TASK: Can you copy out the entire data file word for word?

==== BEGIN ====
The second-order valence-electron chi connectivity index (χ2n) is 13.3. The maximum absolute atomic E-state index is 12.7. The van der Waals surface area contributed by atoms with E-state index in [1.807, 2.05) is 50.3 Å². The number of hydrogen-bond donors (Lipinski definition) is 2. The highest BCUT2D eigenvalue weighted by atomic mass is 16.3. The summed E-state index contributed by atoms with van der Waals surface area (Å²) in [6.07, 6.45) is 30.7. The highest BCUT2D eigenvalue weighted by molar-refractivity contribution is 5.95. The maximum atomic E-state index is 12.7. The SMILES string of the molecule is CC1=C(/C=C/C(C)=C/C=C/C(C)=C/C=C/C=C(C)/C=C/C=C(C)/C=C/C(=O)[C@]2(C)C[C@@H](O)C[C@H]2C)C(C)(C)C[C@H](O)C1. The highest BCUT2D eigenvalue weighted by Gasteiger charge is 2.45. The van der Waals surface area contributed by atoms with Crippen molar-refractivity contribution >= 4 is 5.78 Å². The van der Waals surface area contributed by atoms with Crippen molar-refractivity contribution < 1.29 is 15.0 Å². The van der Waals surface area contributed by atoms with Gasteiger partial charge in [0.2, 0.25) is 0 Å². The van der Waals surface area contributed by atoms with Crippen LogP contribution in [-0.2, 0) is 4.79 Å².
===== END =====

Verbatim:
The second-order valence-electron chi connectivity index (χ2n) is 13.3. The maximum absolute atomic E-state index is 12.7. The van der Waals surface area contributed by atoms with E-state index in [1.807, 2.05) is 50.3 Å². The number of hydrogen-bond donors (Lipinski definition) is 2. The highest BCUT2D eigenvalue weighted by atomic mass is 16.3. The summed E-state index contributed by atoms with van der Waals surface area (Å²) in [6.07, 6.45) is 30.7. The highest BCUT2D eigenvalue weighted by molar-refractivity contribution is 5.95. The maximum atomic E-state index is 12.7. The SMILES string of the molecule is CC1=C(/C=C/C(C)=C/C=C/C(C)=C/C=C/C=C(C)/C=C/C=C(C)/C=C/C(=O)[C@]2(C)C[C@@H](O)C[C@H]2C)C(C)(C)C[C@H](O)C1. The highest BCUT2D eigenvalue weighted by Gasteiger charge is 2.45. The van der Waals surface area contributed by atoms with Crippen molar-refractivity contribution >= 4 is 5.78 Å². The van der Waals surface area contributed by atoms with Crippen molar-refractivity contribution < 1.29 is 15.0 Å². The van der Waals surface area contributed by atoms with Gasteiger partial charge in [0.2, 0.25) is 0 Å². The van der Waals surface area contributed by atoms with Crippen LogP contribution in [-0.2, 0) is 4.79 Å².